Of course, no public server is 100 percent safe, but there are some fantastic Minecraft servers out there that cater especially to kids and families. (That said, if you’d rather set up a completely private server for your kid and their close friends, check out Minecraft Realms.)

In this guide, you’ll discover eleven of the best family-friendly Minecraft servers out there. You’ll also learn a bit more about how Minecraft servers work, and how to connect to these servers and start playing online.

 

At this point, I should point out that this guide is for the PC/Mac version of Minecraft only. While there are some family-friendly servers for the Pocket Edition and Xbox versions of Minecraft, the vast majority of servers work with the PC/Mac version.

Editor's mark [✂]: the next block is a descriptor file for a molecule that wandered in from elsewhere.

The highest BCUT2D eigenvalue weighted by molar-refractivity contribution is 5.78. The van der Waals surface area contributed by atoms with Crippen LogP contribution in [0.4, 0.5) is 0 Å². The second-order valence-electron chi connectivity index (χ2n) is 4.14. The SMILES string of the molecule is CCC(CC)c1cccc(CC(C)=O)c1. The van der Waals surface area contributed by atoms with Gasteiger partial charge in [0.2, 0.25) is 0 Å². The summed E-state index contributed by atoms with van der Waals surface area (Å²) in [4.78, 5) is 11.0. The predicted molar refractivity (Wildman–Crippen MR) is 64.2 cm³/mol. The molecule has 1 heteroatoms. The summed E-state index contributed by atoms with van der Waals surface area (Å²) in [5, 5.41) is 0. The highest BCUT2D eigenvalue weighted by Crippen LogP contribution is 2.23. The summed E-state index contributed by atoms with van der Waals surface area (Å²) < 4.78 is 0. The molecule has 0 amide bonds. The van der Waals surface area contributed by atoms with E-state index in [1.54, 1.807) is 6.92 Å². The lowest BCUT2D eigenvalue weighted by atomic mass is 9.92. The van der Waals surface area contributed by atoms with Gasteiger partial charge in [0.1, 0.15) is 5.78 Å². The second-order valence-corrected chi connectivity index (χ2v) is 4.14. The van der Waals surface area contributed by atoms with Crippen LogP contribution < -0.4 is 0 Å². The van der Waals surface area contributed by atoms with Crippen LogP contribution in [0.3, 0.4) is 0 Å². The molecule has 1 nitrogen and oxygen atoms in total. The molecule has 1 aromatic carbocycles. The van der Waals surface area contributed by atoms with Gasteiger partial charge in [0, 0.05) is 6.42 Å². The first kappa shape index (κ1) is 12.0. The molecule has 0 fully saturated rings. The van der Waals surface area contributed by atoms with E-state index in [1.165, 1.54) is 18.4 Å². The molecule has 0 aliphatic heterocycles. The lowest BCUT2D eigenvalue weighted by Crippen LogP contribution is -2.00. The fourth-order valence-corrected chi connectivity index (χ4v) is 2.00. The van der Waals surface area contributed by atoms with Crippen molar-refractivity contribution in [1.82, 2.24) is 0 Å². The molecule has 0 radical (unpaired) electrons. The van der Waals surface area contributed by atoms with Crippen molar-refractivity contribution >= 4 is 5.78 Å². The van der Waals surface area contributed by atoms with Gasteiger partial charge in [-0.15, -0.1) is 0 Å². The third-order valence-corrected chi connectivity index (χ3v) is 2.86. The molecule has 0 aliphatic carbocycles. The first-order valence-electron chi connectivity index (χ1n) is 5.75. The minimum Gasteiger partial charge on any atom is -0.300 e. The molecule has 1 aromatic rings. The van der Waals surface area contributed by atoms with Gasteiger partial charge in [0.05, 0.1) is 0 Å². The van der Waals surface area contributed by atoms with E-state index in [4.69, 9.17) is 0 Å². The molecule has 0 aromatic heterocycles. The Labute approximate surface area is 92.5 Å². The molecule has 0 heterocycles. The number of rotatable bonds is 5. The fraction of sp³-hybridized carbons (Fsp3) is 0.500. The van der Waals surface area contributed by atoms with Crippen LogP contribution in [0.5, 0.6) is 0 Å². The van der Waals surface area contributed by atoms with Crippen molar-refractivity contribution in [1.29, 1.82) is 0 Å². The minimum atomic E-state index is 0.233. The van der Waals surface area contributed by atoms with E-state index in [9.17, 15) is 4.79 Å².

So without further ado, let’s dive into the world of online, family-friendly Minecraft! We’ll start by looking at some important concepts related to public Minecraft servers.

 

Here are a few key concepts and terms that are worth knowing before you join a public server:

  • Servers vs. worlds: Usually, a single public Minecraft server has several worlds that you can jump between. For example, there’s often a main survival world, another creative-mode world, and possibly a third world for mini-games. Usually there’s a central hub or lobby, with warp points that let you teleport between the different worlds.